Dicing with death! How Britain’s first pioneer surfers rode the waves on COFFIN lids

April 4, 2014 | by | 0 Comments
One of the original coffin lids that pioneer British surfers used and is now part of the exhibition 'The First Wave'

One of the original coffin lids that pioneer British surfers used and is now part of the exhibition ‘The First Wave’ © Museum of British Surfing / SWNS

These remarkable photographs show Britain’s first surfers literally dicing with death as they take to the sea on boards – made from COFFIN lids.

The yellowing snaps, taken as long ago as 1919, show thrillseekers carrying heavy oak slabs into the ocean to try the new craze that was sweeping South Africa and Australia.

Some of earliest models were made by undertaker Tom Tremewan, from Perranporth, Cornwall, who used whatever wood he had to hand – hence the nickname ‘coffin lids’.

Other enthusiasts waded into the seas lugging floorboards held together by brass screws, laying belly down on their unwieldy vessels.

Surfing was called “surf riding” until the late twenties when Lewis Rosenberg became the first person in the UK to be filmed catching a wave standing up in 1929.

The exploits of Mr Rosenberg and his contemporaries all feature in a new exhibition, “The First Wave”, that charts the rise of surf culture in Britain.

Surfing is believed to have been a central part of ancient Polynesian culture but was first observed by Europeans in Tahiti when Samuel Wallis and the crew members of the Dolphin first landed on the island in 1767.

Captain Cook reported seeing surfing in Hawaii in the 1700s – but missionaries outlawed the fledgling sport because it was “un-Christian”.

Surfing nonetheless survived and became popular in the early 1900s in Australia, South Africa and America.

Some of the first Brits to give it a go included Prince Edward, later King Edward VIII, who was photographed riding a wave standing up in Hawaii in 1920.

 

Surfers in North Cornwall 1919 - 22 pictured using 'coffin lid' surfboards made in Perranporth by undertaker Tom Tremewan using the materials he had to hand.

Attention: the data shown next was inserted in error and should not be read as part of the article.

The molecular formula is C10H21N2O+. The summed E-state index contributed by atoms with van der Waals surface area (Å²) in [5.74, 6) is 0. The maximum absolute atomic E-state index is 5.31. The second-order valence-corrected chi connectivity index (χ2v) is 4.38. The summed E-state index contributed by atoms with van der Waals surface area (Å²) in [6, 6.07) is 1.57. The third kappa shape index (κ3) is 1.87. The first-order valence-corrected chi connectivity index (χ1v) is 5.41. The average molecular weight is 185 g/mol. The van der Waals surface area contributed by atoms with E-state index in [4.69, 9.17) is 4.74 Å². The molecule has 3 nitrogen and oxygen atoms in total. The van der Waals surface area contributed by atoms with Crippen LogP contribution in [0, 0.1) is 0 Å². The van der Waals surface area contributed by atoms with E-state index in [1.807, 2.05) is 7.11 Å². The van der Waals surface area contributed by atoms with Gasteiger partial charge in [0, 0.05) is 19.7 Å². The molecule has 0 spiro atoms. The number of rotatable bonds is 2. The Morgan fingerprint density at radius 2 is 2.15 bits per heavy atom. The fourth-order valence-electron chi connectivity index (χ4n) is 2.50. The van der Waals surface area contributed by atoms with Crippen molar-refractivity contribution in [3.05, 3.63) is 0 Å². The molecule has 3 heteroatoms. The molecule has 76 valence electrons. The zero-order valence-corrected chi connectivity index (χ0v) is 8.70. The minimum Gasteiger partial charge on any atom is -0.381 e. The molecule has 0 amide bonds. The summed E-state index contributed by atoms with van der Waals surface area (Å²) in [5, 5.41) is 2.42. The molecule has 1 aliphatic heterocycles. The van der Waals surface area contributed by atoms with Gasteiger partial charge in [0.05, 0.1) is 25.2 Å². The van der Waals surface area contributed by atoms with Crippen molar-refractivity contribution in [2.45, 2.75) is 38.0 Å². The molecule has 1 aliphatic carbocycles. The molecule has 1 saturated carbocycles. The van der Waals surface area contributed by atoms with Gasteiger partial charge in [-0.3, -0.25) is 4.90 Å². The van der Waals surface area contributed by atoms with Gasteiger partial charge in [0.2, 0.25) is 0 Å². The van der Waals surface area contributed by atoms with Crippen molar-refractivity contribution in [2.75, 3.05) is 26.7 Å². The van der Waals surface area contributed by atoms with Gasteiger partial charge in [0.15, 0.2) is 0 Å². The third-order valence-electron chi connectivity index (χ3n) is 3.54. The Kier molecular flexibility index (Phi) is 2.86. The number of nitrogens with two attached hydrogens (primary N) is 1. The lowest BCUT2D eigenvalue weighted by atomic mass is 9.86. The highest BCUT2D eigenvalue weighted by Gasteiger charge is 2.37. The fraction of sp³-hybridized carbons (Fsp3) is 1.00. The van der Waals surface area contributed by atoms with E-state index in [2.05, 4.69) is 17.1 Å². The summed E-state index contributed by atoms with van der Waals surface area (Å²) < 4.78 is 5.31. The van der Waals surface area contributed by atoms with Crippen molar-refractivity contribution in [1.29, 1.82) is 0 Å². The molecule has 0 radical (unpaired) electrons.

Surfers in North Cornwall 1919 – 22 pictured using ‘coffin lid’ surfboards made in Perranporth by undertaker Tom Tremewan using the materials he had to hand © Museum of British Surfing / SWNS

Two women ride a small wave by lying flat on the coffin lids

Two women ride a small wave by lying flat on the coffin lids © Museum of British Surfing / SWNS

 

Legendary crime author Agatha Christie also discovered surfing in Hawaii, where she posed beside her board in 1922 after hitting the swell with husband Archie in Waikiki.

As British travellers arrived back in the UK they began heading to Devon and Cornwall to try the sport for themselves, taking to the water on whatever they could find.

Peter Robinson, founder of the Museum of British Surfing, said: “When surfing first came to the UK in the early 1920′s surfers were using solid wooden boards which were effectively old planks of wood.

“They were a far cry from the modern fibreglass boards we see today – it’s beyond belief how they managed it.

“We know of some people who were taking pieces of floorboards and screwing them together.

 

Pioneer surfers in North Cornwall prepare to hit the waves on their boards

Pioneer surfers in North Cornwall prepare to hit the waves on their boards © Museum of British Surfing / SWNS

The early surfers had got word of the craze from Australia and wanted to try

The early surfers had got word of the craze from Australia and wanted to try © Museum of British Surfing / SWNS

“We also know of a chap who was an undertaker in Perranporth and used bits and bobs from old coffins to make surfboards and sell them to beach goes – he quickly discovered there was a niche.”

British surfing luminaries include Nigel Oxenden, a major in the British Army who won the Military Cross twice in WW1 for leading attacks on enemy lines, and also served in WWII.

He took up surfing when visiting Hawaii in 1919 and brought the sport back to Jersey, founding Europe’s earliest surfing club in 1923.

The exhibition also features Gwyn Haslock, who was one of the first women stand-up surfers in Britain, and one of the first to use a pioneering fibreglass board from the US in the 1960s.

Gwyn, 69, was the first woman to enter competitions, competing just against men for years, and still surfs today.

Another leading light was Ted Deerhurst – otherwise known as Viscount Ted Deerhurst – who turned his back on becoming the Earl of Coventry to become Britain’s first professional surfer in 1978.

The First Wave also features a photo of Prince Charles trudging out of the swell with his wetsuit and board in Constantine Bay in Cornwall, taken some time between 1970 and 1973.

Peter added: “Before WWII surfing was really only accessible for people who were quite well off and could afford to travel to places like California and Hawaii.

“Agatha Christie and Prince Edward who were at the higher end of society were doing it as they could travel to places like Hawaii to learn how to surf.

“But it’s now accessible to everyone now – from toddlers going in with their parents to people in their seventies and eighties who are still surfing on a regular basis.

“The industry is now worth £1.8 billion to the British economy and people are surfing all year round on the British coast – from your dedicated surfers who are out there year-round ditching work when the surf’s good to your families who do it as part of their holidays.

“It’s one of those activities that once you dip your toes in the sand you don’t want to leave it behind.”

* The heritage Lottery-funded exhibition runs from today (Sat) at the museum in Braunton, North Devon.

Category: Pictures

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